“I got lucky, and somehow, by a miracle, I hit a homer,” Scherzer said.
Scherzer also came out of the game following his moon shot, meaning he didn’t have to calm himself down from the adrenaline rush and go pitch again. The typically intimidating Scherzer could hardly contain his smile as he circled the bases, perhaps because that was his favorite part of getting to hit.
“I do miss hitting,” he said. “I actually miss base running more. I love being on the bases, because it added another conditioning element to a start. To pitch on a hot day, run the bases, and then go back out there and pitch, that was a conditioning thing I really took pride in.”
The 37-year-old self-identified as a 50-grade runner, putting himself right in the middle of baseball’s 20-80 scouting scale.
“I’m a tick faster than you think,” he winked. “I’m not going to say I’m a burner.”
One common thread between Walker, Lugo and Scherzer is their inflated belief in their own hitting abilities. Walker said he gave up hitting when he signed his first contract but “for sure” had some pop as a kid. Lugo led his high school team in home runs as a senior. Scherzer even went as far as estimating that he was better at hitting in high school than he was at pitching. Only Walker was brave enough to say that he was trying to go yard, though.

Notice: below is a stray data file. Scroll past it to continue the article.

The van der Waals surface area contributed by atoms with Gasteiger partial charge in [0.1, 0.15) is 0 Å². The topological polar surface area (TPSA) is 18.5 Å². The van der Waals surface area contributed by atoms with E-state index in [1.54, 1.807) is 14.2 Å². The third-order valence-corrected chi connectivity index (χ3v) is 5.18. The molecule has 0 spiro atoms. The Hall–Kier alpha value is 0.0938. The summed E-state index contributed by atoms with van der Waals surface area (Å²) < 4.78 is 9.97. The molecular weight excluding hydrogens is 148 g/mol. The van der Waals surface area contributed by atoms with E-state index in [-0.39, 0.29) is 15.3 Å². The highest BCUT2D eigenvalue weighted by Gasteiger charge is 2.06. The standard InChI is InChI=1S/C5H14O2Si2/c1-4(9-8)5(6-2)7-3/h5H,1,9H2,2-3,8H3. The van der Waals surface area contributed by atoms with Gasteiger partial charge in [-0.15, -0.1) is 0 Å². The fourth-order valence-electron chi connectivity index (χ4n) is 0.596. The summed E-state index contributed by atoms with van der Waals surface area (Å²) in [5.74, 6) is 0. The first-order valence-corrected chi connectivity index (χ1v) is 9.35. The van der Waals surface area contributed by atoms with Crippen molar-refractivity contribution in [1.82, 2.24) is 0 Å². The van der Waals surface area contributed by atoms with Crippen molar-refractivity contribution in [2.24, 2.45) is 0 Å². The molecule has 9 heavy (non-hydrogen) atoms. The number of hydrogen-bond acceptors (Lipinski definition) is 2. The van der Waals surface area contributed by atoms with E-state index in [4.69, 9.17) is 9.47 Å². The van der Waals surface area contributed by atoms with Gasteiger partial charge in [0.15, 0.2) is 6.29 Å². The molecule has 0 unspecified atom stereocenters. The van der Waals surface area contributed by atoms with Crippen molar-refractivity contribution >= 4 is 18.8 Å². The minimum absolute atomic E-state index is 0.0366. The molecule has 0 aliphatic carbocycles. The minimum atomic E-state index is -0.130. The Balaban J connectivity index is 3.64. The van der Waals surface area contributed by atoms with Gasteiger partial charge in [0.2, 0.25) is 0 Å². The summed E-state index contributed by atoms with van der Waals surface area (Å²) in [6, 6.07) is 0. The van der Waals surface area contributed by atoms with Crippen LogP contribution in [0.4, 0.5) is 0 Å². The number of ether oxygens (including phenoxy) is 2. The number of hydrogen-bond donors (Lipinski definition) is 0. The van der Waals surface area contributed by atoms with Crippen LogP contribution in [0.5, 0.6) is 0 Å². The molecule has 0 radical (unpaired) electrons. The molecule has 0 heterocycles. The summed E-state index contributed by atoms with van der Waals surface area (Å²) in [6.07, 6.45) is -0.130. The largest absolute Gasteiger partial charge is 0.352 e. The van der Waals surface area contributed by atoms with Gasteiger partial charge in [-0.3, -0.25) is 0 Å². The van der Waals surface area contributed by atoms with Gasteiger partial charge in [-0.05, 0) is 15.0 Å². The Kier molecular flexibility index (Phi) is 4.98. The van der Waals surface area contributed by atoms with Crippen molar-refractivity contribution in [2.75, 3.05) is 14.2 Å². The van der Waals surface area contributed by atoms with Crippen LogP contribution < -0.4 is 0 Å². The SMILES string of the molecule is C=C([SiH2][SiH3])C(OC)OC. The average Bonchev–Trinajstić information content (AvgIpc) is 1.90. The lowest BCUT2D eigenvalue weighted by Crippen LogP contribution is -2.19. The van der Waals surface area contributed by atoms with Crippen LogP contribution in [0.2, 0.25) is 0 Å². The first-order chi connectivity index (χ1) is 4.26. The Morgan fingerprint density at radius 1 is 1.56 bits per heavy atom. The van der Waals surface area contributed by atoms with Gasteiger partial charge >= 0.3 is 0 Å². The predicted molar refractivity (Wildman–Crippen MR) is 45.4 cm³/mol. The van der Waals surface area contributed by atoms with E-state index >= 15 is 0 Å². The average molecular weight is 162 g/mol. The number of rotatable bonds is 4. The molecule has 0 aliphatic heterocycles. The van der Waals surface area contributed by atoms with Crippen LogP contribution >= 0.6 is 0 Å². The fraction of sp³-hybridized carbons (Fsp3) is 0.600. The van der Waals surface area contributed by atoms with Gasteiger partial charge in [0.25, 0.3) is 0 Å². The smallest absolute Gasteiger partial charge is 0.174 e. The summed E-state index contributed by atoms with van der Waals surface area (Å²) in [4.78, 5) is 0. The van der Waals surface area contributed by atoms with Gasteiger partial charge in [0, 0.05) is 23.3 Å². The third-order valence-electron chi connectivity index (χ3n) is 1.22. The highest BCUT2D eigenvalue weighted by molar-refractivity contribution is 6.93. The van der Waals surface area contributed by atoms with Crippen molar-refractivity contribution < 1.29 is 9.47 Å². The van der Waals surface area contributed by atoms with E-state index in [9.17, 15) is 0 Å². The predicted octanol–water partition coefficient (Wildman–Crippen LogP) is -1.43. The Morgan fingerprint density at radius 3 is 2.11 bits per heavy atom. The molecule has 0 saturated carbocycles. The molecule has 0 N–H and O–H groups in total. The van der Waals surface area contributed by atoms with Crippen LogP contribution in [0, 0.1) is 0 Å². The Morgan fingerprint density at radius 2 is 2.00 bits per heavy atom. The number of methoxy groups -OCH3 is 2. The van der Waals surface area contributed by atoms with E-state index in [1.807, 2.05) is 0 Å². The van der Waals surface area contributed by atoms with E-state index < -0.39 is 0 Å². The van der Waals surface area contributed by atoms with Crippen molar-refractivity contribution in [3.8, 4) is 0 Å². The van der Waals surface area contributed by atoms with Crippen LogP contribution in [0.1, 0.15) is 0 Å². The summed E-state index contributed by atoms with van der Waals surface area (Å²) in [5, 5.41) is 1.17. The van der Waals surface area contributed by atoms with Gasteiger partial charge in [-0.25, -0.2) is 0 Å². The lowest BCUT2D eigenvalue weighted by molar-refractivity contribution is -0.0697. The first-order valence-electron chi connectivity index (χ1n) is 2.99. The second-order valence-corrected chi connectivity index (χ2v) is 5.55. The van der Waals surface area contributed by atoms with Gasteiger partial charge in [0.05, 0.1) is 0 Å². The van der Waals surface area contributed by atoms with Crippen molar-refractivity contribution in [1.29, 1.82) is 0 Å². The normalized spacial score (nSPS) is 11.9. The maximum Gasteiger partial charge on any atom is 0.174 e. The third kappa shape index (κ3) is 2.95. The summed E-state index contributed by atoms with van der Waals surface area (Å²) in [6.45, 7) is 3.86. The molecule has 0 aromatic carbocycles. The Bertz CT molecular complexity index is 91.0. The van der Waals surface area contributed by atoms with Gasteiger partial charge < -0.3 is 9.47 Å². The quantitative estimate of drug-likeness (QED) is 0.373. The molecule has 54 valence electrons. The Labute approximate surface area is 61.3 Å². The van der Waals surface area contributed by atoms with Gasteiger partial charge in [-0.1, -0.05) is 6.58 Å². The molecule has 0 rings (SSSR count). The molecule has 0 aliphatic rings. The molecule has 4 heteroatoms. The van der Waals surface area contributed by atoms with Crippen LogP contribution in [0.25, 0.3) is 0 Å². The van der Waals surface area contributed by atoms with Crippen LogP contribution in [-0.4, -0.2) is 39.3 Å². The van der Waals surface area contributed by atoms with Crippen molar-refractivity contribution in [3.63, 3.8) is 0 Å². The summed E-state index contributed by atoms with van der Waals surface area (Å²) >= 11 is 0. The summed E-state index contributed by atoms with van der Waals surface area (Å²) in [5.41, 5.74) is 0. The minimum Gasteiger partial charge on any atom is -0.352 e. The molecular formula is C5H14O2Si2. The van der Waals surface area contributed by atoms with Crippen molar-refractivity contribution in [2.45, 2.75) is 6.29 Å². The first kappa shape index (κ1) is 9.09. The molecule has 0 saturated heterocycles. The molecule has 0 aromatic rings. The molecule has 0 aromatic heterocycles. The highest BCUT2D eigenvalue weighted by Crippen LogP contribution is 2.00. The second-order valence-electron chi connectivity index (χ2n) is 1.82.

“Always, 100 percent,” Walker confessed.
The other two humbly described themselves as gap-to-gap, selfless batsmen.
“I’m actually the opposite [of Walker],” Scherzer revealed. “I was trying to get a base hit, hit the ball the other way.”
Lugo, who said he was a decent bunter and would have been better if he wasn’t always trying to move the unhurried Rene Rivera up a base, was also going for a simple base hit.
“I’d take batting practice, swing and miss, pop them up,” he acknowledged. “I wasn’t even swinging for the fences there. Once I get in pull mode I tend to strike out.”
One thing they can agree on is that they all miss hitting, especially Walker, who wanted a chance to get one as a left-handed hitter too. As for maybe getting another shot, the Mets’ manager says he’s very aware of which pitchers on his roster have some documented offensive power.
“Of course, are you kidding me?” Showalter said, before walking away to manage yet another game in which pitchers were robbed of any opportunities to hit a precious home run.